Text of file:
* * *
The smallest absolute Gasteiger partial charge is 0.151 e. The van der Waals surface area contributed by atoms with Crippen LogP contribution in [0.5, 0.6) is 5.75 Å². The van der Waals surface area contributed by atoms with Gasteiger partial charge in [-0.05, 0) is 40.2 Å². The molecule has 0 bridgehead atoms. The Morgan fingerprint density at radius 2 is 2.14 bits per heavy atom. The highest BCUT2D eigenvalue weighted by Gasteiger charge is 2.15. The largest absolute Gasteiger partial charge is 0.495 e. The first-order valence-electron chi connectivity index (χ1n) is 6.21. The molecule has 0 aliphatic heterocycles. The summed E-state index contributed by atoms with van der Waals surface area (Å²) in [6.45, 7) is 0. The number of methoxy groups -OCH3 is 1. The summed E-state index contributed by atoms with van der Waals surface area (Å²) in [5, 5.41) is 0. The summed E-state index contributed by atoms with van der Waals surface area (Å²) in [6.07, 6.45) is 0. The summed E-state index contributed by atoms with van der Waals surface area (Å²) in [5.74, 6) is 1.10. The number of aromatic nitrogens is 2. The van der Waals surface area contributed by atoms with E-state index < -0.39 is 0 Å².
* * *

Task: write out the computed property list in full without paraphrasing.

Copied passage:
The smallest absolute Gasteiger partial charge is 0.151 e. The van der Waals surface area contributed by atoms with Crippen LogP contribution in [0.5, 0.6) is 5.75 Å². The van der Waals surface area contributed by atoms with Gasteiger partial charge in [-0.05, 0) is 40.2 Å². The molecule has 0 bridgehead atoms. The Morgan fingerprint density at radius 2 is 2.14 bits per heavy atom. The highest BCUT2D eigenvalue weighted by Gasteiger charge is 2.15. The largest absolute Gasteiger partial charge is 0.495 e. The first-order valence-electron chi connectivity index (χ1n) is 6.21. The molecule has 0 aliphatic heterocycles. The summed E-state index contributed by atoms with van der Waals surface area (Å²) in [6.45, 7) is 0. The number of methoxy groups -OCH3 is 1. The summed E-state index contributed by atoms with van der Waals surface area (Å²) in [5, 5.41) is 0. The summed E-state index contributed by atoms with van der Waals surface area (Å²) in [6.07, 6.45) is 0. The summed E-state index contributed by atoms with van der Waals surface area (Å²) in [5.74, 6) is 1.10. The number of aromatic nitrogens is 2. The van der Waals surface area contributed by atoms with E-state index < -0.39 is 0 Å².